Mitigating Biodiversity Concerns in Eucalyptus Plantations Located in South China

DOI: 10.4236/jbm.2015.36001   PDF   HTML   XML   5,563 Downloads   6,198 Views   Citations


China’s growing economy and changes in policies that encourage afforestation, particularly in the industrial sector, have led vast areas in south China to be planted with eucalyptus. These large areas of eucalyptus plantings have elicited environmental concerns for two primary reasons. First there is a concern related to the water demand of eucalyptus, in which it is feared these large areas of eucalyptus will deplete aquifers and create shortages in water supplies. The second concern is in regard to the reduction in biodiversity across large landscapes, leading to further ecological demises. This paper proposes two ideas to possibly mitigate some of the biodiversity concerns. The first is the interplanting of alder-leaf birch (Betula alnoides), a native but dwindling species in south China, to enhance biodiversity and encourage it’s reestablishment across the landscape. The second is to encourage retention harvests of alder-leaf birch planted within eucalyptus plantations to enhance not only biological diversity but also structural diversity across the landscape. Alder-leaf birch has demonstrated great potential in producing high quality timber and wood for use in furniture manufacturing.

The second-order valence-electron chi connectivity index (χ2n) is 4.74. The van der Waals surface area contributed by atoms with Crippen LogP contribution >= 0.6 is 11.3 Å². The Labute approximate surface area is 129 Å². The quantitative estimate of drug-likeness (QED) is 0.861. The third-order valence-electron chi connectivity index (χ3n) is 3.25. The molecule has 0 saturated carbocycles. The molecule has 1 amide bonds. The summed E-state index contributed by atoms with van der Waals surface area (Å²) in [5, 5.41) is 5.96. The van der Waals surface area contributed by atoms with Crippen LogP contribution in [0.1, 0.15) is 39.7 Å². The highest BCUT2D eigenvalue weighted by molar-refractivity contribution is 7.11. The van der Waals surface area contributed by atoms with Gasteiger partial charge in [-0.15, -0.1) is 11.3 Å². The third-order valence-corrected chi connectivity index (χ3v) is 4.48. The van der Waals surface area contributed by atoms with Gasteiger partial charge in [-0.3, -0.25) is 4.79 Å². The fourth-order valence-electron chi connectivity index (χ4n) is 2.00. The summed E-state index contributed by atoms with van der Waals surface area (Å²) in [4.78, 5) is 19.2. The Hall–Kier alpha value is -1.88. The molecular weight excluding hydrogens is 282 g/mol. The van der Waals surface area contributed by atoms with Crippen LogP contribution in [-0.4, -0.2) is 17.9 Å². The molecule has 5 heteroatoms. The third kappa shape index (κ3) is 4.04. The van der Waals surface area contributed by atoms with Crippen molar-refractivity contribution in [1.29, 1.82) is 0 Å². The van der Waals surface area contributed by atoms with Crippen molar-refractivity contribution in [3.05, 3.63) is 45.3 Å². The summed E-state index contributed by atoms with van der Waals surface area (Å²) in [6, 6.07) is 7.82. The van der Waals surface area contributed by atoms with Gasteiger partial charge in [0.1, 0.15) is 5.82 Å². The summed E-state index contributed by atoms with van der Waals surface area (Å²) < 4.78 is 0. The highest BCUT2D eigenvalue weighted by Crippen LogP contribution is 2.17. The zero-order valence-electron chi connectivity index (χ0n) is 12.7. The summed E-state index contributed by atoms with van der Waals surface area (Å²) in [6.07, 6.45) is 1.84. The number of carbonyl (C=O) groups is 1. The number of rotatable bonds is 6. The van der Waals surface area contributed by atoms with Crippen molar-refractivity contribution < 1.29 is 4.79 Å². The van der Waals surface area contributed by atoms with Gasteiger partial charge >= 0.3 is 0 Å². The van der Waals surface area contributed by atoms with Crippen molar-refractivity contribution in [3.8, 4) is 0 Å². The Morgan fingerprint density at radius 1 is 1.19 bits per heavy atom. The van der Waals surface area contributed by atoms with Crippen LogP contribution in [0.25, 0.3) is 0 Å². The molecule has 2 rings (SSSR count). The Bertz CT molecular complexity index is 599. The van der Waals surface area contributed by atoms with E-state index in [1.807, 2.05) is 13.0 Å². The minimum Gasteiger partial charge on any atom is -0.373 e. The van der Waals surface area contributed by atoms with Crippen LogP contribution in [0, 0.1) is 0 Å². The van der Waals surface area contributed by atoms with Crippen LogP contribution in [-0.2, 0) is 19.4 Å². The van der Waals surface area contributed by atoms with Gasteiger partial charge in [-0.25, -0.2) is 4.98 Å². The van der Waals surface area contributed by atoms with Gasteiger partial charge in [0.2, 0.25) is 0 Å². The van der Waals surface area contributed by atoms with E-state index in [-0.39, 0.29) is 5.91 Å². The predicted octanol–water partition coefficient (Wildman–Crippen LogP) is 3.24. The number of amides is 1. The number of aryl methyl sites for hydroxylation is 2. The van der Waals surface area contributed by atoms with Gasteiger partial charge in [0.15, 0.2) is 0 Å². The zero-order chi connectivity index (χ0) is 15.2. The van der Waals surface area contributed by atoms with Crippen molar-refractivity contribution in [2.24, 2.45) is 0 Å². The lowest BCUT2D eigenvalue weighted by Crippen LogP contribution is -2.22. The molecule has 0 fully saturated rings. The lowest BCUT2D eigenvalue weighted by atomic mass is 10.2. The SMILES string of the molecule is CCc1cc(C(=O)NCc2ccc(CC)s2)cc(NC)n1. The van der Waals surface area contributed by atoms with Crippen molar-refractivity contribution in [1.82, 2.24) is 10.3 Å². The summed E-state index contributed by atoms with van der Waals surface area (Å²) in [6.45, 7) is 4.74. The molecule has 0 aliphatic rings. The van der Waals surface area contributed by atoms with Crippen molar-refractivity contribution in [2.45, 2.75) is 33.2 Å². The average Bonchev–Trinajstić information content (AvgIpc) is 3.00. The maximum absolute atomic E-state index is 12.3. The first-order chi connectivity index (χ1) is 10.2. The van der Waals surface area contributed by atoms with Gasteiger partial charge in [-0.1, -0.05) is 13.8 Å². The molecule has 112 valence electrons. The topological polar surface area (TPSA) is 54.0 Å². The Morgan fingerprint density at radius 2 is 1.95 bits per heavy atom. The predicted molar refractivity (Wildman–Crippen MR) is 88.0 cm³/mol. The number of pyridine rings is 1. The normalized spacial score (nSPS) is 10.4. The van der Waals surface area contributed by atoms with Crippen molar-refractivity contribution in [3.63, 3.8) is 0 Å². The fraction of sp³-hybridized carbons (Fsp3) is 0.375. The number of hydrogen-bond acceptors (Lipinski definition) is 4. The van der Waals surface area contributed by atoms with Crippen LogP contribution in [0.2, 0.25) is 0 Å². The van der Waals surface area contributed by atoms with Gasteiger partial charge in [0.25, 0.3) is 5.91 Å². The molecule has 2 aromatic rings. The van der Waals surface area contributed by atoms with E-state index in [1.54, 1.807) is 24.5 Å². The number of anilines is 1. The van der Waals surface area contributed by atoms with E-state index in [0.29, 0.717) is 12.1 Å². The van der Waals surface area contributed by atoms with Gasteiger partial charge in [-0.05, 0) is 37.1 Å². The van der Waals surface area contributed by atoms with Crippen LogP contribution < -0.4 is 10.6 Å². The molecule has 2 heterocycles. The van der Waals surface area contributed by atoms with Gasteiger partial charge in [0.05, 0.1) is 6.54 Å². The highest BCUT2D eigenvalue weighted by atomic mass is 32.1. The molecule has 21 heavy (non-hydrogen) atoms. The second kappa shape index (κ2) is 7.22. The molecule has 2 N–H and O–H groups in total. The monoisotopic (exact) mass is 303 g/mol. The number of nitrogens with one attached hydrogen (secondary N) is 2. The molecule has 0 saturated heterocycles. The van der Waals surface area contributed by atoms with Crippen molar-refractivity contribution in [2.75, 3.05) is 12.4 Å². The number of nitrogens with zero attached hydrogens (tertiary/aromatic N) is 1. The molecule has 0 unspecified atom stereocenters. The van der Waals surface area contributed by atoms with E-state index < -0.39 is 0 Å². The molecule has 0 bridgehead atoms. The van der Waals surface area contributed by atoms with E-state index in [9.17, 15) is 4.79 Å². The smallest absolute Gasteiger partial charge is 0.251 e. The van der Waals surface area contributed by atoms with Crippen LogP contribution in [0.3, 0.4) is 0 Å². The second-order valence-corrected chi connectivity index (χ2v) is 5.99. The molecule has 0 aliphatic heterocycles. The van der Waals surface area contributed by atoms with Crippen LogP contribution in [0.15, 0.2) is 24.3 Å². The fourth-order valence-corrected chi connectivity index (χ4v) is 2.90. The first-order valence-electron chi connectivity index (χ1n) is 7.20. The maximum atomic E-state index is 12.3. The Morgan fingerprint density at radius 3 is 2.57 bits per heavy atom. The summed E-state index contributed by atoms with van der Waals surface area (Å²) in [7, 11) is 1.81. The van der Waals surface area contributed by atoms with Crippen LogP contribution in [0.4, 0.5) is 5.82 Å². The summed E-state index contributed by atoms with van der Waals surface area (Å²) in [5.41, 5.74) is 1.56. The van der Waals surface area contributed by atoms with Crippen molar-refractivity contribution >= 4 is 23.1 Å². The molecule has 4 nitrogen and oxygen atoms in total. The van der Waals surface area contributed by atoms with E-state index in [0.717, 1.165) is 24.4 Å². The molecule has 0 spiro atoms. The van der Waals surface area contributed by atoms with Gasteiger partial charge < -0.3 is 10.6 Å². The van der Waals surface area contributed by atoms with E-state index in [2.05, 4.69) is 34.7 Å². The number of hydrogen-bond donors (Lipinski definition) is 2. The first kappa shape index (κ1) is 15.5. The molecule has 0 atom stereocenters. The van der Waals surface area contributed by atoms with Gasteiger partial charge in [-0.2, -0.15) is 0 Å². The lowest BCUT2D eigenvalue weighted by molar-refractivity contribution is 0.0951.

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Williams, R. (2015) Mitigating Biodiversity Concerns in Eucalyptus Plantations Located in South China. Journal of Biosciences and Medicines, 3, 1-8. doi: 10.4236/jbm.2015.36001.

Conflicts of Interest

The authors declare no conflicts of interest.


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